The Separation Generation series, available in paperback and ebook, offers a unique combination of journalism, theology, old & new; over 150 pages of documents backing up the reporting; and some limited speculation & opinion.

The coauthors worked mainly as volunteers, starting when each had a day job.

Documenting our Quaker history as it happens is accountability work that can be done, & needs to be done. That way we can learn about what’s happening to us, especially amid the deep cultural & political upheavals we’re surrounded by today.

“I’ve been doing independent reporting among Friends since 1977, in various forms,” Chuck Fager said,  “almost 45 years, on a shoestring budget and alongside regular day jobs.

“I believe projects like this will likely be needed again, in various media. I’m very grateful to ESR for upholding the involvement of Steve and Jade, and for bringing the results of our work forward among Friends.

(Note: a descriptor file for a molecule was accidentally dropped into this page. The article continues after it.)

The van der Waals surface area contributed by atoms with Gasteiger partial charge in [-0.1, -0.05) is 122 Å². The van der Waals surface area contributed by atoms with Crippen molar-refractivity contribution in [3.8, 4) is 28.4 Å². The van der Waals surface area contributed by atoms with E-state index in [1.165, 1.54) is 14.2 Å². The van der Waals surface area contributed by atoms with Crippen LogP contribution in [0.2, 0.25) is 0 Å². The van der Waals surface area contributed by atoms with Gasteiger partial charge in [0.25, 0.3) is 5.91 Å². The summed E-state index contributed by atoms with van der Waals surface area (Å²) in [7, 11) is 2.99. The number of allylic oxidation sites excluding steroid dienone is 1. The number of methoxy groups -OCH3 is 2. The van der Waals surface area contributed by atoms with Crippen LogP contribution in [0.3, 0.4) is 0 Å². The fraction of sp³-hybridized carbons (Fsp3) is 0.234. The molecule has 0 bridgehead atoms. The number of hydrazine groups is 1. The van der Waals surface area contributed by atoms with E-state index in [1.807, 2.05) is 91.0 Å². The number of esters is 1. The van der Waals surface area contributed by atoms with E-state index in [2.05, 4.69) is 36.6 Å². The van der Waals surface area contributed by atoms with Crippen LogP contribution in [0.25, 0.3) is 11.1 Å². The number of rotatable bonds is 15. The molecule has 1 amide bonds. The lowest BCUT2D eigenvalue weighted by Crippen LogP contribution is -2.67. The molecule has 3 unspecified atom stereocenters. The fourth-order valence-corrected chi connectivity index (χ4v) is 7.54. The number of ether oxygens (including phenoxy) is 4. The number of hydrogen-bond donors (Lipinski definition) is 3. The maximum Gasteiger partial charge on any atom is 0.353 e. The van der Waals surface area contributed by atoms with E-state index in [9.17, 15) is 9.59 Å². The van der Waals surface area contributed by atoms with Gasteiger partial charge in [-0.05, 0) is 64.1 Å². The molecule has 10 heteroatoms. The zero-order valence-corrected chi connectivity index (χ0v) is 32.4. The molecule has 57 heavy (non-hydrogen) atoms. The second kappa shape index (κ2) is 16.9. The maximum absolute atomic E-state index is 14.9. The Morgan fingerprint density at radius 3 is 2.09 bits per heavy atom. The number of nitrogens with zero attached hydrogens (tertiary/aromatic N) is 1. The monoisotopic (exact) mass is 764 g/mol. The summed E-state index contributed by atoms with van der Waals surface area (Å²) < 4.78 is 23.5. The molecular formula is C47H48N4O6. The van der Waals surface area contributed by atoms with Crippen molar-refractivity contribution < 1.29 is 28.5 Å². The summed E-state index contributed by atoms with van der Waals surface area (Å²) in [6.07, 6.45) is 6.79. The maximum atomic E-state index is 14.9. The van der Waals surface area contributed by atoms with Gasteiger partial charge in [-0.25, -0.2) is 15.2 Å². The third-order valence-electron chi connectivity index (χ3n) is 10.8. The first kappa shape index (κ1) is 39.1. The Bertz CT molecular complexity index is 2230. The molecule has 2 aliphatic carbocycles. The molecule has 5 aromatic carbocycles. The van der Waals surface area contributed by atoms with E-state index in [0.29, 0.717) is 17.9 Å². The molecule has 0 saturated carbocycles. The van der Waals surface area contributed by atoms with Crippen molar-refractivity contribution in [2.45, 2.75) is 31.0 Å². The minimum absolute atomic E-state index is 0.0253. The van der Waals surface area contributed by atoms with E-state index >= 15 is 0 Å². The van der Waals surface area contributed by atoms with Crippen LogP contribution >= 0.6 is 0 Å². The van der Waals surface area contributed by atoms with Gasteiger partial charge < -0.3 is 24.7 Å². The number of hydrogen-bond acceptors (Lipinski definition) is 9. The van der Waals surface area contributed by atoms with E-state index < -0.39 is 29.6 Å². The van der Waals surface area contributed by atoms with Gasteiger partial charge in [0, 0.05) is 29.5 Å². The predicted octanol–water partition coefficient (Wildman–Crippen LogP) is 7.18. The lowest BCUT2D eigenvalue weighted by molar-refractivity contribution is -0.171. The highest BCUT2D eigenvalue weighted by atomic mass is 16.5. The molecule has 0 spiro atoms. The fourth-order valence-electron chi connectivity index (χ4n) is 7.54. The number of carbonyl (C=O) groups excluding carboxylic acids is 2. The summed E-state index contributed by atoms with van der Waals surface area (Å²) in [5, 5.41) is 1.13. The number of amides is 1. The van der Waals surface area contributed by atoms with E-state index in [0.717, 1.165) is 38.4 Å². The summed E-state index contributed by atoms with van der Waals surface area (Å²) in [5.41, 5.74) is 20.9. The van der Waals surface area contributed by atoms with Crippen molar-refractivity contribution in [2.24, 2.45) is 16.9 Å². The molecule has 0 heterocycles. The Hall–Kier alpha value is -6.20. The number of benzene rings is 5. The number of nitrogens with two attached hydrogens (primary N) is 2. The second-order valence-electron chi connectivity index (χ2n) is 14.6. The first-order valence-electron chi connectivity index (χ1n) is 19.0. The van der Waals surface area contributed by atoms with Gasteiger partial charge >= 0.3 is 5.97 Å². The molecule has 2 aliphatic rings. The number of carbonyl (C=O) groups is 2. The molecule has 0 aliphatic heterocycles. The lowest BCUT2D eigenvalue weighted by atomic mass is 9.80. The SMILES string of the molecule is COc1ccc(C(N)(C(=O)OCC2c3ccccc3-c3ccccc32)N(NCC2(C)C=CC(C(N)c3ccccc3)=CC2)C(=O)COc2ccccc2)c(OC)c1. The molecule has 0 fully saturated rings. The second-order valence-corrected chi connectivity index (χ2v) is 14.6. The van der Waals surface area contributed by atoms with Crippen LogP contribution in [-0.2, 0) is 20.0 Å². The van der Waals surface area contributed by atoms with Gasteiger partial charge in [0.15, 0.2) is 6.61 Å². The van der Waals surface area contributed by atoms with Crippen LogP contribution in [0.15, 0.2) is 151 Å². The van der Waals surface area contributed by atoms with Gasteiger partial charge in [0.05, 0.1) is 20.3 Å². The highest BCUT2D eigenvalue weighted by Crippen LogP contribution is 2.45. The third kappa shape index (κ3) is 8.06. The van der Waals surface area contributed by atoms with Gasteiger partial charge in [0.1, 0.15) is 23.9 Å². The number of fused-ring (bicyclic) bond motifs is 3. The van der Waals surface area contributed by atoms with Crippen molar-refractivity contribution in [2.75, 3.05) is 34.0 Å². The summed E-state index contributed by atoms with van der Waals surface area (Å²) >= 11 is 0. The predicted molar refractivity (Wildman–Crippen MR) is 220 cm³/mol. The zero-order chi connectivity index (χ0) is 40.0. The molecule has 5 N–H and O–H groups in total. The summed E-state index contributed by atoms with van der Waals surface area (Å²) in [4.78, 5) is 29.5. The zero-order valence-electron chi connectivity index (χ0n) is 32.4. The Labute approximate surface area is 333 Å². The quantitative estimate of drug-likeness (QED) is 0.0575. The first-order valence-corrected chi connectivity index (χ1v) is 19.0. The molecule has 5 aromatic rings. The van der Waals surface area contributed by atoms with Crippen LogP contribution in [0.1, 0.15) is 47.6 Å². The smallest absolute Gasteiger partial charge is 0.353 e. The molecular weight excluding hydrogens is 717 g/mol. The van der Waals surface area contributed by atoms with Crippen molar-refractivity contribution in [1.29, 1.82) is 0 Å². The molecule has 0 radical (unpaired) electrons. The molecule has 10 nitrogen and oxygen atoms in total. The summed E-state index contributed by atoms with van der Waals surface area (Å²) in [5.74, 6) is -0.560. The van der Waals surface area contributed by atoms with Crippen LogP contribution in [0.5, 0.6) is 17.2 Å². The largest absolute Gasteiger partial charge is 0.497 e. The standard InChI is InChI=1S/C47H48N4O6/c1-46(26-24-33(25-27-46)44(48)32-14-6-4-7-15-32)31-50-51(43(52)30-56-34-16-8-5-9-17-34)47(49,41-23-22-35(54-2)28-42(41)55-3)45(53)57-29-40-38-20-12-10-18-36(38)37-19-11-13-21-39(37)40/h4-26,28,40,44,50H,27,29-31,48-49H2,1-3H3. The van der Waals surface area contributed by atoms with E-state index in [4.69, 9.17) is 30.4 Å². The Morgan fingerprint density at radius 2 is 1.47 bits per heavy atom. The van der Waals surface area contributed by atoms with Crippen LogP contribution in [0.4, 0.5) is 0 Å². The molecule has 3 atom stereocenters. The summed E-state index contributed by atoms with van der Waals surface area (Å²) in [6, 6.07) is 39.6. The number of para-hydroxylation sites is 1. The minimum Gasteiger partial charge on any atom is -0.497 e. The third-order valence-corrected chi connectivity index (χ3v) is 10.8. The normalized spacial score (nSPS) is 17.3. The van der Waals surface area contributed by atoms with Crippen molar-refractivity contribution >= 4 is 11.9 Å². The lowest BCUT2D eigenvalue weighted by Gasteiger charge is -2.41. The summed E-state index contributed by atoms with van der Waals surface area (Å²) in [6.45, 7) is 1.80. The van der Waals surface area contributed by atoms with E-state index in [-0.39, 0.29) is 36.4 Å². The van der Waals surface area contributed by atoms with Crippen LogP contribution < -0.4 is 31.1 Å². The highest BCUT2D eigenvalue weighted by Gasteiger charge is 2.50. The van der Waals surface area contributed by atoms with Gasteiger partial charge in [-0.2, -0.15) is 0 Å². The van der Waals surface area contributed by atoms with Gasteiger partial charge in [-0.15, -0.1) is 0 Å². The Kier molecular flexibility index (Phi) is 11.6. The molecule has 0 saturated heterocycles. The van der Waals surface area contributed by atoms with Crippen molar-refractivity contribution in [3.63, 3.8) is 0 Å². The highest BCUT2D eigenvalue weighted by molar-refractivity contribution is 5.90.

I hope Friends watching this program at 4 PM EST  on November 11 or on the web afterward, will consider taking up this concern when it’s needed again, and encourage others who do.”

Both the live presentation and the Zoom stream are FREE and PUBLIC. For more details and to receive the Zoom link, please register by clicking this link:  bit.ly/3k6eDBZ

 

 

A Quaker Theologian for Our Hard Times.

A substantial Holiday Weekend Read:

I always feel uneasy when finding myself in agreement with rightwing Catholic pundit Ross Douthat. But in his August 31 NYTimes column, he nails it, mocking the spectacle of :

”  . . . generals and grand strategists who presided over quagmire, folly and defeat fanning out across the television networks and opinion pages to champion another 20 years in Afghanistan. You have the return of the media’s liberal hawks and centrist Pentagon stenographers, unchastened by their own credulous contributions to the retreat of American power over the past 20 years.